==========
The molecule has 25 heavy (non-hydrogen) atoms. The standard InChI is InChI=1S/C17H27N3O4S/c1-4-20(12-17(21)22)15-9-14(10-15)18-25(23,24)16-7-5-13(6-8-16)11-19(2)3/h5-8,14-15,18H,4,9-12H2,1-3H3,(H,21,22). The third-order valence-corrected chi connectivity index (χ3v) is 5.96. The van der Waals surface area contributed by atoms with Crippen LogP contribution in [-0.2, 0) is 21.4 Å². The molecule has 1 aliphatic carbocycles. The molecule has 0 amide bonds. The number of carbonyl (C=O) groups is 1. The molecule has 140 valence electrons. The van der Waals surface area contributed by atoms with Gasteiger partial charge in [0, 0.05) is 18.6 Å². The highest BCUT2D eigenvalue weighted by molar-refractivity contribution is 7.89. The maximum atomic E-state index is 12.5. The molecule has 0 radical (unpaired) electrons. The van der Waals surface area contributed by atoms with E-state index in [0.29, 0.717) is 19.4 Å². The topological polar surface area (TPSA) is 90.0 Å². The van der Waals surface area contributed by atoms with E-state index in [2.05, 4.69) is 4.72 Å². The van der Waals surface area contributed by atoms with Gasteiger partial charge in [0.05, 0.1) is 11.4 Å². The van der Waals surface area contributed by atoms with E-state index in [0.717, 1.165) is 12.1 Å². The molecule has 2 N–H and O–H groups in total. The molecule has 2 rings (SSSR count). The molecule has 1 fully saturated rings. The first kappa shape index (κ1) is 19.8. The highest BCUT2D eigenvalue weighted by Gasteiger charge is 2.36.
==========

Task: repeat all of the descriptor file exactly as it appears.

The molecule has 25 heavy (non-hydrogen) atoms. The standard InChI is InChI=1S/C17H27N3O4S/c1-4-20(12-17(21)22)15-9-14(10-15)18-25(23,24)16-7-5-13(6-8-16)11-19(2)3/h5-8,14-15,18H,4,9-12H2,1-3H3,(H,21,22). The third-order valence-corrected chi connectivity index (χ3v) is 5.96. The van der Waals surface area contributed by atoms with Crippen LogP contribution in [-0.2, 0) is 21.4 Å². The molecule has 1 aliphatic carbocycles. The molecule has 0 amide bonds. The number of carbonyl (C=O) groups is 1. The molecule has 140 valence electrons. The van der Waals surface area contributed by atoms with Gasteiger partial charge in [0, 0.05) is 18.6 Å². The highest BCUT2D eigenvalue weighted by molar-refractivity contribution is 7.89. The maximum atomic E-state index is 12.5. The molecule has 0 radical (unpaired) electrons. The van der Waals surface area contributed by atoms with E-state index in [0.29, 0.717) is 19.4 Å². The topological polar surface area (TPSA) is 90.0 Å². The van der Waals surface area contributed by atoms with E-state index in [2.05, 4.69) is 4.72 Å². The van der Waals surface area contributed by atoms with Gasteiger partial charge in [0.05, 0.1) is 11.4 Å². The van der Waals surface area contributed by atoms with E-state index in [0.717, 1.165) is 12.1 Å². The molecule has 2 N–H and O–H groups in total. The molecule has 2 rings (SSSR count). The molecule has 1 fully saturated rings. The first kappa shape index (κ1) is 19.8. The highest BCUT2D eigenvalue weighted by Gasteiger charge is 2.36.